The first part of “Honey and Clover” is a touching slice-of-life series contemplating on the changing relationships of art students in Japan.
The story of this anime centers around the relationships between five college artists–three young men and two young women. The main men of the series include the gray-haired sophomore Yuta Takemoto, the vivacious money-maker Shinobu Morita and the philosophical senior Takumi Mayama. They often hang out with the tall, pony-tailed girl Ayumi Yamada and their professor’s little niece, Hagumi Hanamoto.
Although the series literally holds back the main story until the sixth episode, the true heart of the series is focused on the changing lives of the protagonists as they graduate or move away. Two story arcs develop with more than enough lovesick passion to make anyone cry.
The first spotlight of the show is the conflicting relationship between Ayumi Yamada and Takumi Mayama. Ayumi Yamada always loves talking to Mayama, who is already in love with the person he works for, Rika Harada.
Of course, you could easily write this off as a love that will never last, but this series persistently pulls on your heartstrings. The two friends somehow pull off a balancing act of emotional confessions, without ever breaking off their relationship. Somehow, Yamada can’t stop loving Mayama.
The second story arc takes place near the halfway point of the series. At a certain point, Morita and Takemoto struggle with their strong feelings for Hagumi Hanamoto. All the pent-up emotion builds up to a heartbreaking end as Hagumi suffers an emotional breakdown and Morita looks for other jobs to make more money.
Despite the melancholy tone in the third disc of this box set, the soundtrack of acoustic guitars and pianos fills the anime with an unforgettable pop culture vibe, with music from Suga Shikao and the rock group SPITZ. The best song is the ending theme by Suneohair, “Waltz,” which fills the gaps between episodes with soothing vocals and a folk rock edge.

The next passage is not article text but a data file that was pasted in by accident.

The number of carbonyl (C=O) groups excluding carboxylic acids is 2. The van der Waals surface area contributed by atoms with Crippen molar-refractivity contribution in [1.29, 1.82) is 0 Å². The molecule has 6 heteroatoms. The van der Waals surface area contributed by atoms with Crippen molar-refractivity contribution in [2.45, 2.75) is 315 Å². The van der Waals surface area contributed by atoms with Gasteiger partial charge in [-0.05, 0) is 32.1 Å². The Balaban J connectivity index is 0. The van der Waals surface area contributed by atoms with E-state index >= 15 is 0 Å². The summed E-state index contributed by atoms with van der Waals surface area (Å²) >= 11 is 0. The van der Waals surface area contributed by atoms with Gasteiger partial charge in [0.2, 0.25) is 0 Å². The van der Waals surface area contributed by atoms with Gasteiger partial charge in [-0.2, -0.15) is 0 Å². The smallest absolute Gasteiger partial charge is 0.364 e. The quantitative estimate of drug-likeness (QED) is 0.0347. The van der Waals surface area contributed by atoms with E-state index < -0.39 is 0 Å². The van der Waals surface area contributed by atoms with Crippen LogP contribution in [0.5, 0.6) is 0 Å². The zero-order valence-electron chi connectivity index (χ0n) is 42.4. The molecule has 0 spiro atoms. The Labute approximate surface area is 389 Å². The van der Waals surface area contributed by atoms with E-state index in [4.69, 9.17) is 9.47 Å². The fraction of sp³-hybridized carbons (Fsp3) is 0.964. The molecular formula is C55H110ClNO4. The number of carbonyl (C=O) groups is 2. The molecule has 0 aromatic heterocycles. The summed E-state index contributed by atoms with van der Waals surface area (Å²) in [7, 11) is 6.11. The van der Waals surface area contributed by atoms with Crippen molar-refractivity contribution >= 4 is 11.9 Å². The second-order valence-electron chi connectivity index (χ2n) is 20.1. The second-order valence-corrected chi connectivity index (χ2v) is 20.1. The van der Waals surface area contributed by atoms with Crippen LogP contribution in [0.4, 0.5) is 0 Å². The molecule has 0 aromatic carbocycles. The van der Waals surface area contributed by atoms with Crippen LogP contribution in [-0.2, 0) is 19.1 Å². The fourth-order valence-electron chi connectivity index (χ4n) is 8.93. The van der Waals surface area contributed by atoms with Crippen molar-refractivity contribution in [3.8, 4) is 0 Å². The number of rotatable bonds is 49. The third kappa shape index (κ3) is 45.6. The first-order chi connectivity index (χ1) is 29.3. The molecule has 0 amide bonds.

Plenty of riotous comedy sequences also lighten the tone of the story. Morita often dresses up little Hagu so he can photograph her like a paparazzi.
The fan-favorite joke, however, involves two of the students twisting themselves almost to death while playing Twister. The spectacle is littered with comical, bone-crunching sounds and grimacing faces.
“Honey and Clover” is one of the few pieces of animation that captures life as an experience of joy and sadness. This is one of the few shows that reaches above and beyond all expectations to portray the warm nostalgia of youth and the complications involved in long-distance relationships.
Dubs and special features
“Honey and Clover” features one of the best English voice-overs I’ve ever heard. The American dub somehow retains all the gentle romance and the hyper, comedic energy of the series without sounding awkward.
The box set also features a fascinating documentary on the series’ opening, by director Nagi Noto. In case you haven’t seen it, the intro sequence is a playful montage of plates with food sculptures and cute stop-motion animation. This special features covers everything from camera positioning to tasty food choreography.
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